A month ago I visited Kibera, the largest slum in Africa. This suburb of Nairobi, the capital of Kenya, is home to more than one million people, who eke out a living in an area of about one square mile -- roughly 75% the size of New York's Central Park. It is a sea of aluminum and cardboard shacks that forgotten families call home. The idea of a slum conjures up an image of children playing amidst piles of garbage, with no running water and the rank, rife stench of sewage. Kibera does not disappoint.

-Russia's Rule of Lawlessness
Muckraking Attorney Is Murdered Despite Reform Pledge
MOSCOW -- Just minutes before his murder, Stanislav Markelov was at his most defiant. Protesting the release of a war criminal he had helped convict, he declared: "The person who decided to free him ... should be held criminally responsible."

Miami Herald
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-Computer attacks prompt call for national cyber-security czar
After computers were tapped, U.S. senators decided to recommend creating the post of a cyber-security czar.
Cyber-hackers believed to be based in China have tapped three times into the computer network in U.S. Sen. Bill Nelson's office, the Florida Democrat said Friday.

Fort Report
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-The 100 People Who Are Changing America
It would be a luxury if the function of the list we present here were simply to shake ourselves out of complacency. But, unfortunately, we are far beyond that. With the election of Barack Obama and the deep hole that his predecessor left for him to dig his way out of, change is no longer a dreamy notion but a reality - and a responsibility. We've ranked 100 artists and leaders, policymakers, writers, thinkers, scientists and provocateurs who are fighting every day to show us what is possible - whether it's engineering a new electrical grid, reinventing the way movies are made or challenging us to let go of our illusions and face the brave new world that stands before us. This list is not necessarily about power in the old-fashioned sense but about the power of ideas, the power of innovation, the power of making people think and making them move.

-Which Side Are You On? 100 Days
By Christopher Hayes
Legislative fights in Washington rarely break down neatly along class lines. Often, the coalitions on either side of an issue are unwieldy and eclectic, with one sector or industry battling another. The notable exception is the Employee Free Choice Act (EFCA), which would reform a broken labor elections system, making it easier (one might say possible) for workers to unionize.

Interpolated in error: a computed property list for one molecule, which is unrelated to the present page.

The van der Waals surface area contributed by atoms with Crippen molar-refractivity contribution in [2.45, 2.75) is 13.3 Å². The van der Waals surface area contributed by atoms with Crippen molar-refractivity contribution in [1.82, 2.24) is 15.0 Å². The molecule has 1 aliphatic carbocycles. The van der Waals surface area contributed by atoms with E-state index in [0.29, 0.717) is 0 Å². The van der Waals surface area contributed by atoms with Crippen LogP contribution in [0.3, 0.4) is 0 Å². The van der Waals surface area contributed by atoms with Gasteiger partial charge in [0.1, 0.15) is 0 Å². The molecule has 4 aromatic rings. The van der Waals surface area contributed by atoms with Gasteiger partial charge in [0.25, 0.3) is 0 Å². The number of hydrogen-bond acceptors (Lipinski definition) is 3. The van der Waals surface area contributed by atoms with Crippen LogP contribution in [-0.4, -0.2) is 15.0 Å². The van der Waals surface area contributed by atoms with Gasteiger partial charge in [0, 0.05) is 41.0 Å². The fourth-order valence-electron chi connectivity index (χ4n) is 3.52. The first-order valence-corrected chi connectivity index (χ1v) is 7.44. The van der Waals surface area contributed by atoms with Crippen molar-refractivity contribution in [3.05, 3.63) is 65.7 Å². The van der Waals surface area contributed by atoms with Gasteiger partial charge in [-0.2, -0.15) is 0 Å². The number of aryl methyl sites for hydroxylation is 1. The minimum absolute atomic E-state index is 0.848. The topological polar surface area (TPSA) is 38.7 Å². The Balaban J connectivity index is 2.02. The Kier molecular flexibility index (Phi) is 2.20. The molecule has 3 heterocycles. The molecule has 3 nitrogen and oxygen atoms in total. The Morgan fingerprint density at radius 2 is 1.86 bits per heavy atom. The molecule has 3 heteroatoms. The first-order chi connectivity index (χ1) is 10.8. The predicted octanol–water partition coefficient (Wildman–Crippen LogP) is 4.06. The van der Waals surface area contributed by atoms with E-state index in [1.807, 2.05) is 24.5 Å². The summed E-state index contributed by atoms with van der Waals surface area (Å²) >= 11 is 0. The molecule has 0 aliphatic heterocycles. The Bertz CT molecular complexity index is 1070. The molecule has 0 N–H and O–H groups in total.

-Welcome to double-standard America
The AIG scandal has made it apparent that we are ruled by a government of men, not laws.
By David Sirota
United Steelworkers president Leo Gerard likes to say that Washington policymakers "treat the people who take a shower after work much differently than they treat the people who shower before they go to work." In the 21st century Gilded Age, the blue-collar shower-after-work crowd is given the tough, while the white-collar shower-before-work gang gets the love, and never before this week was that doctrine made so clear.

-End water giveaway
Bottled water companies have quite the deal. They pump about 5.4 million gallons of water a day from state springs and aquifers, bottle it and sell it - and Florida does not collect a dime on those sales. Gov. Charlie Crist would not end the giveaway outright. But his proposal for a 6-cents-per-gallon tax is a reasonable starting point the Legislature should embrace.

-Was Eliot Spitzer Taken Out Because He Was Going to Bust AIG?
Posted by Melina Ripcoco
Eliot Spitzer is back and he's talking. The thought of this, no doubt, brings a small shiver to the boardrooms of some of the perps walking around trying to figure out how to hide the money this week. Today Edward Liddy testified that there have been death threats made to or about executives who received bonuses, so no names will be put on the record, but these anonymous players must know that the jig is up in the land of easy-money. Isn't what to do a no-brainer for these great Americans?